• It seems like perhaps the concepts of "modern" and "what I already know" are being confused. If anything, it is a more modern interface and could be a model for future UI enhancements to "modern" desktops and a source of new ideas.
    • Re: (Score:3, Insightful)

      by RAMMS+EIN (578166)
      While I agree with your overall sentiments, I think some moderation is appropriate. Disclaimer: I can't watch the video, so I don't know what the actual UI looks and works like.

      ``I thought that the OLPC was supposed to specifically encourage children to (1) truly learn how to use computers''

      Yes, but who's to say that's not what's happening? The UI paradigm expressed by OLPC may be different from the desktop metaphor of Windows and OS X, but that makes it no less real. The OLPC computer is also a different b
    • Re: (Score:3, Interesting)

      by Tim C (15259)
      Kids are very smart... and I believe they would have little trouble dealing with a modern, full-featured UI and OS.

      My daughter is 7. From time to time, I let her use my PC (other times, I can't stop her...). In XP Pro, she's figured out how to:

      * Log on using her mother's account (the password is trivial, it's her name)
      * Change her display picture
      * Change the password
      * Fire up Firefox and surf to a couple of her favourite sites (others she has to ask for help)
      * Send voice clips using Live Messenger

      She worke
      • by billcopc (196330)
        Kids are smarter than most adults give them credit for

        You're absolutely right. That's because we were kids once, and we know all the brains go down the drain after puberty. By falsely labeling children as stupid, we are mentally preparing them for the worst years of their lives. It's far easier to set a low expectation and meet it, than set high expectations and have to explain the shortcomings.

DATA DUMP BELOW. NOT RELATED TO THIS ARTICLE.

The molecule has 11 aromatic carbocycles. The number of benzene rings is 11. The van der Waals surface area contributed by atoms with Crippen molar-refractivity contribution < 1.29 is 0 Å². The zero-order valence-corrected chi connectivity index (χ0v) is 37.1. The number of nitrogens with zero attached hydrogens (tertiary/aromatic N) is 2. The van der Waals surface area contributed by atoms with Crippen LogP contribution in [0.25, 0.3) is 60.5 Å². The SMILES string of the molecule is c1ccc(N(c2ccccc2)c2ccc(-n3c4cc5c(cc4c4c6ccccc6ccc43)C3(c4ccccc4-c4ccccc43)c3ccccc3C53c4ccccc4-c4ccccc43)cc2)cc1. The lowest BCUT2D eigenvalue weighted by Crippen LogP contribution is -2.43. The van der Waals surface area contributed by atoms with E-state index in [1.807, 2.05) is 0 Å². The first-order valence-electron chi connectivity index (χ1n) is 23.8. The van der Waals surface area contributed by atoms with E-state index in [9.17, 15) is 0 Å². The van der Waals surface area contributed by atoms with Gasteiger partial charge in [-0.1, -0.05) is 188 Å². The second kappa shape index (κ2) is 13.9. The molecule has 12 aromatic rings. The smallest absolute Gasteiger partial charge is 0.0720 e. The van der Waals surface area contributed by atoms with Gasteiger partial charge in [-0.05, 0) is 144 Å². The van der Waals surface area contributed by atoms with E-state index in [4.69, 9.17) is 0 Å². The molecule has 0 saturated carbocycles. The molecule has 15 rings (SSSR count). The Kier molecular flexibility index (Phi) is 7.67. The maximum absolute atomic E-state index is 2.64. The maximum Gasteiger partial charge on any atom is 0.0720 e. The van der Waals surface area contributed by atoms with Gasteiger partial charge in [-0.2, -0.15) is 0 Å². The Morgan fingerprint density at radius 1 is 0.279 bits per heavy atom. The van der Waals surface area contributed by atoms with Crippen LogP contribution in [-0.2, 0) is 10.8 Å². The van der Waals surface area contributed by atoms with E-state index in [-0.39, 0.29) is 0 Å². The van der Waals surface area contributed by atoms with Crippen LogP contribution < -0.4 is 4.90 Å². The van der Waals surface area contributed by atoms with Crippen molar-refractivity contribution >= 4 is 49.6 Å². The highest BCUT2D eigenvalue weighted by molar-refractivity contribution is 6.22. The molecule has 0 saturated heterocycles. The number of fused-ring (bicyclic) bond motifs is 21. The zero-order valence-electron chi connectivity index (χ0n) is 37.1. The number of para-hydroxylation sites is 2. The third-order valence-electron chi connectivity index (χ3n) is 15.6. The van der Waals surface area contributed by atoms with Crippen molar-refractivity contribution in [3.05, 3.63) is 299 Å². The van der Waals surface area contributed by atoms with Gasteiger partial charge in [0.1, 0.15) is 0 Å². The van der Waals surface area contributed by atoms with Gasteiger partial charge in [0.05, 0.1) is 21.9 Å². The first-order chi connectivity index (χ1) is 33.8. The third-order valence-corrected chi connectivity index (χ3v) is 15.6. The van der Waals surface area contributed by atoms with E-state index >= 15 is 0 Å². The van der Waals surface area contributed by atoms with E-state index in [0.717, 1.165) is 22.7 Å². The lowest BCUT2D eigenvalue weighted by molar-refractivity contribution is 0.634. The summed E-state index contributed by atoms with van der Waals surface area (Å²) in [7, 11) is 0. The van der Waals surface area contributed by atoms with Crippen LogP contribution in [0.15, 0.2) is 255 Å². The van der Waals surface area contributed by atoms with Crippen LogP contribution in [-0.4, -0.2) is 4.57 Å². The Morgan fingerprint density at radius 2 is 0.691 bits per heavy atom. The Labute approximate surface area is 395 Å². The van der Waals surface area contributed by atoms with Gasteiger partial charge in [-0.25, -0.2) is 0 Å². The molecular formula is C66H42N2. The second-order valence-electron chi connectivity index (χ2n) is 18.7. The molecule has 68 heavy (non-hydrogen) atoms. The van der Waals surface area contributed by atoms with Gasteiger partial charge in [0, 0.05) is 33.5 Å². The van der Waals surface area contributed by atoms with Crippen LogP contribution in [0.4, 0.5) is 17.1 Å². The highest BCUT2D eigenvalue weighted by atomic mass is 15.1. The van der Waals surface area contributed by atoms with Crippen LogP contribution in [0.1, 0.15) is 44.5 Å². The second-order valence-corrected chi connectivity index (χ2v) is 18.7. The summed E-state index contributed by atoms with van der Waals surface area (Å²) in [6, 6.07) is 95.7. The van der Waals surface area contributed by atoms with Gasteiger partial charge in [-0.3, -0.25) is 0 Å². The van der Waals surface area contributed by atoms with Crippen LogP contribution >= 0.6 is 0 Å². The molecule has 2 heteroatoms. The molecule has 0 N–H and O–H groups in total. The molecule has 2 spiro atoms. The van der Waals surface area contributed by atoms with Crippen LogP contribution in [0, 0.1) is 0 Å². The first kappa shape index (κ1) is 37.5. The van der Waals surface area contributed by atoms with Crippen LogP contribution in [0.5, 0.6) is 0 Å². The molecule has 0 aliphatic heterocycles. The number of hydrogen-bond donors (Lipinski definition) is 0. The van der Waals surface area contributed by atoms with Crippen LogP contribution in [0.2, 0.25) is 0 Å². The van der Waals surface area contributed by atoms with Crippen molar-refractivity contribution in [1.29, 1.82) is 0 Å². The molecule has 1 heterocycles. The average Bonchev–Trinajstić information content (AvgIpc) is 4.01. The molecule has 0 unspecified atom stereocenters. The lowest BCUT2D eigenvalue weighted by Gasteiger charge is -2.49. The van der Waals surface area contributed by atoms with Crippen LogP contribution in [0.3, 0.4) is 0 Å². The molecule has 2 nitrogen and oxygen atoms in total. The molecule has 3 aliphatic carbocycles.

Long story short, kids are smart, just don't tell them I told you so.
    • by LnxAddct (679316)
      Some would argue that we should be doing away with traditional interfaces, and that computers should in fact act exactly like appliances. I think you'll see interfaces getting simpler, hopefully more like this. The way interfaces are now is terrible. Also, the interface is designed in such a way to accommodate the underlying hardware. It is a pretty basic machine and the UI lets you do with it what you can.
      Regards,
      Steve
    • >Kids are very smart... and I believe they would have little trouble dealing with a modern, full-featured UI and OS. So why the simplistic interface? Give these to kids, and I'm sure in a week they'll have escaped out of the UI to a shell so they can send comprimising videos of their classmates across the neighbourhood.
    • So why the simplistic interface?
      It's a plot by Microsoft to sell upgrades :-)

      -ch
    • by quantaman (517394)

      First off, I'm a big supporter of the OLPC project. I think it's a fantastic idea that will do alot of good.

      The UI they have created (see video) seems like a strange choice, however. It is a very simple and seemingly restrictive interface. It appears childish and maybe even somewhat insulting to the user.

      Actually I was quite impressed by the interface. Note that these computers are being put in environments where it's quite possible that there is no one has ever used a computer before. With no one to show them the ropes it's essential that the interface be as simple as possible otherwise the teacher may just decide not to use them.